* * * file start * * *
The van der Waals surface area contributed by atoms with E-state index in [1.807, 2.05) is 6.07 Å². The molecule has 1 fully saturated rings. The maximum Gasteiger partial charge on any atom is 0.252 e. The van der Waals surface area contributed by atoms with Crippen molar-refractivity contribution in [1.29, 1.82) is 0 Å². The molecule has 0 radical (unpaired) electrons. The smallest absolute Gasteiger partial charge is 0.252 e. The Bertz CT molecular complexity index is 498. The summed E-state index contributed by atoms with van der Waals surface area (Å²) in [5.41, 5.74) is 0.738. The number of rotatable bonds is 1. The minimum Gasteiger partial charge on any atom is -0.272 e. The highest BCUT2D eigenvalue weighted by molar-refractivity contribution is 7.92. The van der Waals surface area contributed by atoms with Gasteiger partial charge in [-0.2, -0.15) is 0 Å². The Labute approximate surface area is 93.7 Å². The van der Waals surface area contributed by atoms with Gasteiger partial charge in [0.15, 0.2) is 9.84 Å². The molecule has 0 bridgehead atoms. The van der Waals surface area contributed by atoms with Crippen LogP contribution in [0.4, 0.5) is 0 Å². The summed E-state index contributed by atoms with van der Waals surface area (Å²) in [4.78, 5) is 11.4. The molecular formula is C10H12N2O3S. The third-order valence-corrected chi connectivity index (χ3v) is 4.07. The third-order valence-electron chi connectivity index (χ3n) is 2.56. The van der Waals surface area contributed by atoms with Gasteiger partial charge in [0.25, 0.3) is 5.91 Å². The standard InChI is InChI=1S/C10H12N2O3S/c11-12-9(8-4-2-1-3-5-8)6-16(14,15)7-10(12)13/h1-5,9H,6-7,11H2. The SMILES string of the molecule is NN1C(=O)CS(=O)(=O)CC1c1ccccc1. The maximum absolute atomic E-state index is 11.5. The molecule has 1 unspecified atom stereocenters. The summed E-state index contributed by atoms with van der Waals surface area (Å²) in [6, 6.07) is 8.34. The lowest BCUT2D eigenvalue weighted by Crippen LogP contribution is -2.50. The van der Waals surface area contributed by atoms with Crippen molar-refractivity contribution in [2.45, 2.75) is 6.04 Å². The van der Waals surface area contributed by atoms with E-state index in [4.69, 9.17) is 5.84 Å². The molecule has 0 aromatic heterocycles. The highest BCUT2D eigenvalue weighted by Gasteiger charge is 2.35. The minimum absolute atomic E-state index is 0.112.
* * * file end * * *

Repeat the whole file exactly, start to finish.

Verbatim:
The van der Waals surface area contributed by atoms with E-state index in [1.807, 2.05) is 6.07 Å². The molecule has 1 fully saturated rings. The maximum Gasteiger partial charge on any atom is 0.252 e. The van der Waals surface area contributed by atoms with Crippen molar-refractivity contribution in [1.29, 1.82) is 0 Å². The molecule has 0 radical (unpaired) electrons. The smallest absolute Gasteiger partial charge is 0.252 e. The Bertz CT molecular complexity index is 498. The summed E-state index contributed by atoms with van der Waals surface area (Å²) in [5.41, 5.74) is 0.738. The number of rotatable bonds is 1. The minimum Gasteiger partial charge on any atom is -0.272 e. The highest BCUT2D eigenvalue weighted by molar-refractivity contribution is 7.92. The van der Waals surface area contributed by atoms with Gasteiger partial charge in [-0.2, -0.15) is 0 Å². The Labute approximate surface area is 93.7 Å². The van der Waals surface area contributed by atoms with Gasteiger partial charge in [0.15, 0.2) is 9.84 Å². The molecule has 0 bridgehead atoms. The van der Waals surface area contributed by atoms with Crippen LogP contribution in [0.4, 0.5) is 0 Å². The summed E-state index contributed by atoms with van der Waals surface area (Å²) in [4.78, 5) is 11.4. The molecular formula is C10H12N2O3S. The third-order valence-corrected chi connectivity index (χ3v) is 4.07. The third-order valence-electron chi connectivity index (χ3n) is 2.56. The van der Waals surface area contributed by atoms with Gasteiger partial charge in [0.25, 0.3) is 5.91 Å². The standard InChI is InChI=1S/C10H12N2O3S/c11-12-9(8-4-2-1-3-5-8)6-16(14,15)7-10(12)13/h1-5,9H,6-7,11H2. The SMILES string of the molecule is NN1C(=O)CS(=O)(=O)CC1c1ccccc1. The maximum absolute atomic E-state index is 11.5. The molecule has 1 unspecified atom stereocenters. The summed E-state index contributed by atoms with van der Waals surface area (Å²) in [6, 6.07) is 8.34. The lowest BCUT2D eigenvalue weighted by Crippen LogP contribution is -2.50. The van der Waals surface area contributed by atoms with Crippen molar-refractivity contribution in [2.45, 2.75) is 6.04 Å². The van der Waals surface area contributed by atoms with E-state index in [4.69, 9.17) is 5.84 Å². The molecule has 0 aromatic heterocycles. The highest BCUT2D eigenvalue weighted by Gasteiger charge is 2.35. The minimum absolute atomic E-state index is 0.112.